Hypogonadism may greatly increase mortality odds for hospitalized adults with asthma


We were unable to process your request. Please try again later. If you continue to have this issue please contact customerservice@slackinc.com.

Key takeaways:

  • Adults with asthma and hypogonadism have more than 16-times higher odds for mortality during hospitalization than those without hypogonadism.
  • Randomized controlled trials are needed to confirm the findings.

NEW ORLEANS — Adults with asthma and hypogonadism have greatly increased risk for mortality during hospitalization compared with adults with asthma and normal testosterone levels, according to data presented at the AACE annual meeting.

“The key message of our study is the importance of further investigation of the implications of asthma combined with hypogonadism on patient mortality,” Shellsea Portillo-Canales, MD, a fellow in the division of endocrinology, diabetes and metabolism in the department of medicine at SSM Health Saint Louis University Hospital; Garry FrancisMorel, MD, internal medicine physician at SSM Health Saint Louis University Hospital; and Sandeep Dhindsa, MD, professor of medicine and chief of the division of endocrinology and metabolism at Saint Louis University, told Healio. “Previous studies suggest that testosterone therapy may mitigate the adverse effects of long-term glucocorticoid treatment in men with asthma. However, these interactions have not been studied extensively. Incorporating patients with asthma into testosterone replacement therapy trials may provide valuable insights.”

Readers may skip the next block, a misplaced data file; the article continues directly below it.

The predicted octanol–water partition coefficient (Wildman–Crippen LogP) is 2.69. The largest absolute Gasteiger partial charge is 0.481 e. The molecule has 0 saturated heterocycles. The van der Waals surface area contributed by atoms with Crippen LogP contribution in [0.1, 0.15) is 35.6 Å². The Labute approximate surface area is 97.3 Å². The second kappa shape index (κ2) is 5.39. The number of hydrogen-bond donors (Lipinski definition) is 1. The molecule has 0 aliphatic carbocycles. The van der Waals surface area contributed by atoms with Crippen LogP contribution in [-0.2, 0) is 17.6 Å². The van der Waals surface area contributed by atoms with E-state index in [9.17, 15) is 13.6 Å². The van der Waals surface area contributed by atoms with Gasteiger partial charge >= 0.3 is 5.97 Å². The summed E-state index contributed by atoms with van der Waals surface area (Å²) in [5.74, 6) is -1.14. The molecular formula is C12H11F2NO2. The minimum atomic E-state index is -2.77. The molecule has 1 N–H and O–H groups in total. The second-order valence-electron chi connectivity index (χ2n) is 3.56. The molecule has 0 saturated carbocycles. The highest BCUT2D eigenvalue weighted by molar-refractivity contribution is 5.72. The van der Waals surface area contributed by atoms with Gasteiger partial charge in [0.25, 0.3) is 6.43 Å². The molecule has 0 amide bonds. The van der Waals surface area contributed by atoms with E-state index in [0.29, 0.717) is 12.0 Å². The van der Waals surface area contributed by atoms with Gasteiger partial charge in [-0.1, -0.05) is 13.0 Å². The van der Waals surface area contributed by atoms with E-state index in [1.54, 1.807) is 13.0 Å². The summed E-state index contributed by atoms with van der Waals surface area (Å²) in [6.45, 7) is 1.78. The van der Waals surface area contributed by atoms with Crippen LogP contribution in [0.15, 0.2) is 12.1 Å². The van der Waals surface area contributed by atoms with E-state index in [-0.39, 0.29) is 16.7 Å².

Asthma Blocks

Adults who are hospitalized with asthma exacerbations have a higher risk for mortality if they have hypogonadism. Image: Adobe Stock

Researchers conducted a retrospective cohort study using data from the National Inpatient Sample database of 415,230 adults hospitalized with asthma exacerbation from January 2016 to December 2020. All-cause mortality, length of hospitalization and hospital charges were collected. The study group was separated into a group diagnosed with hypogonadal disorder and a group without hypogonadism.

Of the study group, 145 were diagnosed with hypogonadism. The mortality rate for adults with hypogonadism was 3.45% compared with a 0.19% mortality rate for adults without hypogonadism (P = .0001). Adults diagnosed with hypogonadism were more likely to die during hospitalization than those without hypogonadism (adjusted OR = 16.22; P = .007).

There was no difference in length of hospital stay between the two groups. Hospital charges were affected by multiple factors, including race and ethnicity, household income and the Charlson Comorbidity Index.

The researchers said more studies are needed as the number of adults with hypogonadism in the study was small, and there may have been confounding variables that affected the rates of hypogonadism and mortality.

“Conducting a randomized controlled trial is crucial,” the researchers said. “If these results confirm our initial findings, treatment strategies can be greatly enhanced in patients with asthma and hypogonadism.”

Source link

error: Content is protected !!